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FILM REVIEW: Ultrasound (2021)

Ultrasound - New Release Review

Director: Rob Schroeder

Starring: Vincent Kartheiser, Chelsea Lopez, Breeda Wool, Bob Stephenson

Written by: Conor Stechschulte

Produced by: Georg Kallert, Rob Schroeder

Cinematography by: Mathew Rudenberg

Original Score by: Zak Engel


After his car breaks down, Glen spends one hell of an odd night with a married couple, setting into motion a chain of events that alter their lives plus those of several random strangers.


'Ultrasound' doesn't mess about. Within the first 10 minutes or so we know that something weird and uncomfortable is about to happen. But things are about to get even weirder.

Based on the celebrated cult indie comic Generous Bosom from Conor Stechschulte, 'Ultrasound' is the feature debut of L.A. based Director/Producer Rob Schroeder and it might be one of the best debut's in recent years. It's a mystery box sci-fi thriller that doesn't actually play out like a typical science fiction film. If anything it's very Lynchian in how the story unfolds structurally. It's not always an easy film to watch and not because of any of its content, more so because of the convoluted storytelling. It's the kind of film that you really need to remain focussed on and not for those who like to be easily distracted by scrolling through social media while watching.

Vincent Kartheiser (Mad Men) plays Glen, who reluctantly has to pay a visit to Art and Cyndi's house for assistance after his car breaks down in a storm. After a few late night alcoholic beverages, Art begs Glen to go into the master bedroom and get into bed with his wife, which naturally causes some tension and discomfort. However Glen, feeling tipsy, eventually agrees and he and Cyndi actually share a tender moment. The next morning Glen wakes up disoriented with Art and Cyndi nowhere to be seen. Glen leaves their home and thinks his life will just carry on as normal. Well, think again Glenny boy.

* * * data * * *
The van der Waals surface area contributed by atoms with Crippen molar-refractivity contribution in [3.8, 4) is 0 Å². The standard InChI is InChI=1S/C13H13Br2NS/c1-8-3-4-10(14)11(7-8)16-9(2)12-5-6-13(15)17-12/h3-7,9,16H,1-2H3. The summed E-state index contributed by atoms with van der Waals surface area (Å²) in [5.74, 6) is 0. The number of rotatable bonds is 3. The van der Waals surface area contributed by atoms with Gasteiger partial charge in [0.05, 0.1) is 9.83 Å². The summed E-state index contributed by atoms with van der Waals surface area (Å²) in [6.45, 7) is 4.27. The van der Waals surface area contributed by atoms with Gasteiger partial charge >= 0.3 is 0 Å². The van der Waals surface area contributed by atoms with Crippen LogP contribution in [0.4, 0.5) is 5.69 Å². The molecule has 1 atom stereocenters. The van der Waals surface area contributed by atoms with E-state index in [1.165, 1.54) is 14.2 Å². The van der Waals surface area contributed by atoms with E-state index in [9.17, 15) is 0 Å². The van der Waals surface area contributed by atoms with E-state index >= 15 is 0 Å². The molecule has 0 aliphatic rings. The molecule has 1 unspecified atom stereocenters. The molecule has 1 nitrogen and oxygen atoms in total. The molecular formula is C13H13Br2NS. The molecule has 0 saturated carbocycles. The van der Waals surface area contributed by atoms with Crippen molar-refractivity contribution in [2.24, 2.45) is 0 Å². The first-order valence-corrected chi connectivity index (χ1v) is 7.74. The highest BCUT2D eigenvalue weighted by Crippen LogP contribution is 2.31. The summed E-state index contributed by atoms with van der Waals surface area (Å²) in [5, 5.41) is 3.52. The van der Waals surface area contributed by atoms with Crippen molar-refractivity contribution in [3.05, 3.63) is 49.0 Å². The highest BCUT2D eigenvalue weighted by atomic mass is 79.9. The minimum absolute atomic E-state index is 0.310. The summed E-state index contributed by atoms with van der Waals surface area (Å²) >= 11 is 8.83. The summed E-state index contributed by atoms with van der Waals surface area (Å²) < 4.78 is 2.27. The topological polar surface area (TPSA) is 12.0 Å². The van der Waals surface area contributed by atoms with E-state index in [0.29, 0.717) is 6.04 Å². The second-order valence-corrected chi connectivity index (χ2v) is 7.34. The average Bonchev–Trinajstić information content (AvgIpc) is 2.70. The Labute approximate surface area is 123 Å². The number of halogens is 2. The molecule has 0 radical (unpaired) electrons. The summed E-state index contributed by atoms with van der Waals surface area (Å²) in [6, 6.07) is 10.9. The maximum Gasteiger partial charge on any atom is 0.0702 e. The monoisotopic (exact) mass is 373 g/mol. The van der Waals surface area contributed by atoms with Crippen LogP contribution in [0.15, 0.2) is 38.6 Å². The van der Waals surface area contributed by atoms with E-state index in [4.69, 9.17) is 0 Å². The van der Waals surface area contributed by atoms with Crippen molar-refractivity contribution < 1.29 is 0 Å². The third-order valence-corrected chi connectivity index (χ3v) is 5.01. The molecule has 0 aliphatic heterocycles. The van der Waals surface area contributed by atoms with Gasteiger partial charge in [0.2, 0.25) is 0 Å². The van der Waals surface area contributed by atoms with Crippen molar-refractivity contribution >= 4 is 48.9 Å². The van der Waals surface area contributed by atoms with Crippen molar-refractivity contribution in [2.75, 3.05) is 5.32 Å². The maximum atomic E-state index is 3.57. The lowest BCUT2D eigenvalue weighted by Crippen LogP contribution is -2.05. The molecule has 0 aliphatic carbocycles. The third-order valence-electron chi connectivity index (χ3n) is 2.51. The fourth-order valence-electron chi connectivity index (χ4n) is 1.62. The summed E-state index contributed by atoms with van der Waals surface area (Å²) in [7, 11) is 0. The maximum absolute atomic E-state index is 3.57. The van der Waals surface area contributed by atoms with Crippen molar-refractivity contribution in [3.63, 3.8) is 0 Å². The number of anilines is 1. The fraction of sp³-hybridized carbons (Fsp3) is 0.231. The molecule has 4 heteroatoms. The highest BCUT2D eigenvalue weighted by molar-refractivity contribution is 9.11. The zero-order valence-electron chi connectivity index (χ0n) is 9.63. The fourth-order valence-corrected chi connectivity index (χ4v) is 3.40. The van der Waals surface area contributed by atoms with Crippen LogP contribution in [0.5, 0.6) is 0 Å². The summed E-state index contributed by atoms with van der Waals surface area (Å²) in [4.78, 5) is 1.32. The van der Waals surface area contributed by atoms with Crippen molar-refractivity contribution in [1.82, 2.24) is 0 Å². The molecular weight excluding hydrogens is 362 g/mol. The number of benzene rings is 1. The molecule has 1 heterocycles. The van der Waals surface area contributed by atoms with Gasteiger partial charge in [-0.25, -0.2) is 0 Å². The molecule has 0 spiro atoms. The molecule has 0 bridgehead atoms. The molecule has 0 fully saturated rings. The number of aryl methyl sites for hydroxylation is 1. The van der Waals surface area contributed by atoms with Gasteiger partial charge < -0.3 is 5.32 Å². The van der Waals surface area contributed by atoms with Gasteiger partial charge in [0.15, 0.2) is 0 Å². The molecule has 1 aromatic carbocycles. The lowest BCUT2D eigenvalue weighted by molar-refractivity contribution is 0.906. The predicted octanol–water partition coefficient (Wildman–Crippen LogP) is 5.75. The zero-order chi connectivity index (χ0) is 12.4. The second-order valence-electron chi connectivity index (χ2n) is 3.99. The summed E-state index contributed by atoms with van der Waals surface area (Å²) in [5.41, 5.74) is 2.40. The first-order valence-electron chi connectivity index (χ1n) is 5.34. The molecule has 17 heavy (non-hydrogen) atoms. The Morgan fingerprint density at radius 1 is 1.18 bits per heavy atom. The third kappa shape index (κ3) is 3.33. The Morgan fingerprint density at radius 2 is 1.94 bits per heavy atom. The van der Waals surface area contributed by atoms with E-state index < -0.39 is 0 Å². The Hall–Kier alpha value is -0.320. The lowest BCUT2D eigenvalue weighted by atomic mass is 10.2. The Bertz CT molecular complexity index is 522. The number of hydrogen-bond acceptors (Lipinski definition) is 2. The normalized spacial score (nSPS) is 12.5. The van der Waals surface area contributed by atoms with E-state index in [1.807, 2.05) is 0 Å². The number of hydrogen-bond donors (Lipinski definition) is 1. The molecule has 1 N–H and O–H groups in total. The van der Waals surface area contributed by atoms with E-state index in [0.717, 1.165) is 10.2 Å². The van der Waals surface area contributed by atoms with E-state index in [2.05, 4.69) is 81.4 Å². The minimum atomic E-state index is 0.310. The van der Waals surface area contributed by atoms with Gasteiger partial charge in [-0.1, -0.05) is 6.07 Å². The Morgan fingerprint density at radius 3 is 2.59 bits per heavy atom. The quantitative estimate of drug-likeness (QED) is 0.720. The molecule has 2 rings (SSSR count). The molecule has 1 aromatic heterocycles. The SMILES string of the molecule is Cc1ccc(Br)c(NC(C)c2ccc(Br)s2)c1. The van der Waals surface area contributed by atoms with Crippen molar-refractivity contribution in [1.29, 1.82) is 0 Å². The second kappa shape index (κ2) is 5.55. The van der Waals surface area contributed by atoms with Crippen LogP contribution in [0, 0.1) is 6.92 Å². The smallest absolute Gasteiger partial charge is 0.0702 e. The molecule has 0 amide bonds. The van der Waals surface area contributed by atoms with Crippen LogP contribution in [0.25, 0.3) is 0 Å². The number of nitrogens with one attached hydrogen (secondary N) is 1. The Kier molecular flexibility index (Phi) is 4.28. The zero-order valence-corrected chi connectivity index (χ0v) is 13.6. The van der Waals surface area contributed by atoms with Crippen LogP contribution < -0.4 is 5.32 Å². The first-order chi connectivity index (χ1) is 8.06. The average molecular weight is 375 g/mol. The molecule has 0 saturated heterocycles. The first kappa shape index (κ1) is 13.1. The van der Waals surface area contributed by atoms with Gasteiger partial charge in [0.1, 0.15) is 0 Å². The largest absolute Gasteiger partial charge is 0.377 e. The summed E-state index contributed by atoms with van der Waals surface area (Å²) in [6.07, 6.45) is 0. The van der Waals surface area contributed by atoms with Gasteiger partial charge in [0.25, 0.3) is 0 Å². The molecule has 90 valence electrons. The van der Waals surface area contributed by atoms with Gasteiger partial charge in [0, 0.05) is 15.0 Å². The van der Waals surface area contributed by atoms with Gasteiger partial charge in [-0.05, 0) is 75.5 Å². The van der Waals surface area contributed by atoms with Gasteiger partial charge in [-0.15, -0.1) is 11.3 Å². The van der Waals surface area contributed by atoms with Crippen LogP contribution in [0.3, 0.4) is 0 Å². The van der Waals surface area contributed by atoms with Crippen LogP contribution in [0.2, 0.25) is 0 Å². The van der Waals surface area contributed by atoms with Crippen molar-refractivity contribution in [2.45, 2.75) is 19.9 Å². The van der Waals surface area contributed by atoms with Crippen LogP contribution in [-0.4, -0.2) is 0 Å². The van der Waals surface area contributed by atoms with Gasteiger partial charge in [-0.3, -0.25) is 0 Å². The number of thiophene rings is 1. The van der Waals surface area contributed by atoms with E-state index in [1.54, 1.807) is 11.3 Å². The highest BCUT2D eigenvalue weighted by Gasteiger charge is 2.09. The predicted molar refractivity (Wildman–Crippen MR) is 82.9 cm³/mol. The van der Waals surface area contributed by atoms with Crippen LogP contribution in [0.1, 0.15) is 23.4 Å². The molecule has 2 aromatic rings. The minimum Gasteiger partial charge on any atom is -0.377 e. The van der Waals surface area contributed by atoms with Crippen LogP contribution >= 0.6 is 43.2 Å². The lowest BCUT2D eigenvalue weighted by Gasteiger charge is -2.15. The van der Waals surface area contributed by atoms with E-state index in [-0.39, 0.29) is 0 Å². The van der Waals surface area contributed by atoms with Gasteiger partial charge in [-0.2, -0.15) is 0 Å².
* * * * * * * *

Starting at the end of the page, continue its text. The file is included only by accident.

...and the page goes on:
This awkward event is just the first of many that Glen must endure against his will and the remainder of the film pieces together parts of an elaborate puzzle which for the most part is not entirely reality. Kind of, not really. I won't go into spoilers but the film does a fantastic job of segmenting scenes together without delivering much context, while still maintaining enough intrigue to keep the audience guessing. It's quite high concept but never ever drifts into 'The Matrix' territory. It's more grounded. It absolutely gives off Christopher Nolan vibes, although clearly produced on a micro version of his usual budgets. And it doesn't need a hefty budget, the writing is king here and as mentioned above it is confusing early on but stick with it because it's closer to 'Memento' rather than 'Tenet'. Kartheiser is solid throughout but Chelsea Lopez and Breeda Wool are the stand outs as Cyndi, who turns out to be a scared pawn in the bigger game, and Shannon, a professional type who is helping to regulate an ongoing social experiment. Some of the other performances are hit and miss because they feel a little fraudulent but that actually plays into the story a bit.

Parallel to Glen's journey is the story of a politician who is having an affair with a younger woman. The secret relationship is forbidden obviously and reeks of gaslighting. At first it feels like this story is redundant but it shares some themes with Glen's plight and there is a nice connection revealed at the end.

It really is quite difficult to write about the film without giving too much away so I'll just say that the sound design plays a huge part in the film and there's quite a lot of gorgeous neon lighting which I will never say no to. Keep an eye out for some clues early on and you might just guess the twist(s) before the finale. Rob Schroeder delivers a highly impressive indie sci-fi mystery that deserves to be seen by as many people as possible.

Verdict: ⭐️⭐️⭐️⭐️

- Gavin Logan

Blue Finch Film Releasing presents 'Ultrasound' on Digital Download 20 June

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